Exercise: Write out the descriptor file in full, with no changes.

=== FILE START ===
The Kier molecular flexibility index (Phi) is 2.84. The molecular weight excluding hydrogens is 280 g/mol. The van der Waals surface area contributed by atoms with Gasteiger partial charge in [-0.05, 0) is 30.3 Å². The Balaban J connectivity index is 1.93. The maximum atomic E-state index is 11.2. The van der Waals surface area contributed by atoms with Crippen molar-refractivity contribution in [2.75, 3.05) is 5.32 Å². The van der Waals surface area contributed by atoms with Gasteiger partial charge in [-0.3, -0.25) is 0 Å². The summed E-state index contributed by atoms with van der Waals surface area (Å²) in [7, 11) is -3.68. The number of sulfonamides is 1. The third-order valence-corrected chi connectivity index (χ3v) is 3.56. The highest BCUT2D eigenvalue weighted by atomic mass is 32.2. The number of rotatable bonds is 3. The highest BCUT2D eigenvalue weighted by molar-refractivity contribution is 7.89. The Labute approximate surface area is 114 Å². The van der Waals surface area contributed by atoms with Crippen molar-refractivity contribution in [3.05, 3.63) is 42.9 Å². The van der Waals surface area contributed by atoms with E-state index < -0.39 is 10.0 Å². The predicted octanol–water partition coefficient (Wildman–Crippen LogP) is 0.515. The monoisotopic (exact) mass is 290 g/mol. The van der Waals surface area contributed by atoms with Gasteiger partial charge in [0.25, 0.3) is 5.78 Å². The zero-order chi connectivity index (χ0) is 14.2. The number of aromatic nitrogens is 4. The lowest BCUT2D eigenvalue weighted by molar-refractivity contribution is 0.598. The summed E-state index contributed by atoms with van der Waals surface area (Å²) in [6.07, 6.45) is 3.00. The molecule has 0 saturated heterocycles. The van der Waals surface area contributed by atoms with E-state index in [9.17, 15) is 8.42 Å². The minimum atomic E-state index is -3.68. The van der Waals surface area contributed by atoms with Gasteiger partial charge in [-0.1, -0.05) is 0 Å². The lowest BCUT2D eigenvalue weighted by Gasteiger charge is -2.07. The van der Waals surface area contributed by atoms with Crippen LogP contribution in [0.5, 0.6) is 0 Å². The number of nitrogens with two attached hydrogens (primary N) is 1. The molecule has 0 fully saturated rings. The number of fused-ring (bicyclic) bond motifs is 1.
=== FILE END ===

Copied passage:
The Kier molecular flexibility index (Phi) is 2.84. The molecular weight excluding hydrogens is 280 g/mol. The van der Waals surface area contributed by atoms with Gasteiger partial charge in [-0.05, 0) is 30.3 Å². The Balaban J connectivity index is 1.93. The maximum atomic E-state index is 11.2. The van der Waals surface area contributed by atoms with Crippen molar-refractivity contribution in [2.75, 3.05) is 5.32 Å². The van der Waals surface area contributed by atoms with Gasteiger partial charge in [-0.3, -0.25) is 0 Å². The summed E-state index contributed by atoms with van der Waals surface area (Å²) in [7, 11) is -3.68. The number of sulfonamides is 1. The third-order valence-corrected chi connectivity index (χ3v) is 3.56. The highest BCUT2D eigenvalue weighted by atomic mass is 32.2. The number of rotatable bonds is 3. The highest BCUT2D eigenvalue weighted by molar-refractivity contribution is 7.89. The Labute approximate surface area is 114 Å². The van der Waals surface area contributed by atoms with Crippen molar-refractivity contribution in [3.05, 3.63) is 42.9 Å². The van der Waals surface area contributed by atoms with E-state index < -0.39 is 10.0 Å². The predicted octanol–water partition coefficient (Wildman–Crippen LogP) is 0.515. The monoisotopic (exact) mass is 290 g/mol. The van der Waals surface area contributed by atoms with Gasteiger partial charge in [0.25, 0.3) is 5.78 Å². The zero-order chi connectivity index (χ0) is 14.2. The number of aromatic nitrogens is 4. The lowest BCUT2D eigenvalue weighted by molar-refractivity contribution is 0.598. The summed E-state index contributed by atoms with van der Waals surface area (Å²) in [6.07, 6.45) is 3.00. The molecule has 0 saturated heterocycles. The van der Waals surface area contributed by atoms with E-state index in [9.17, 15) is 8.42 Å². The minimum atomic E-state index is -3.68. The van der Waals surface area contributed by atoms with Gasteiger partial charge in [-0.1, -0.05) is 0 Å². The lowest BCUT2D eigenvalue weighted by Gasteiger charge is -2.07. The van der Waals surface area contributed by atoms with Crippen LogP contribution in [0.5, 0.6) is 0 Å². The number of nitrogens with two attached hydrogens (primary N) is 1. The molecule has 0 fully saturated rings. The number of fused-ring (bicyclic) bond motifs is 1.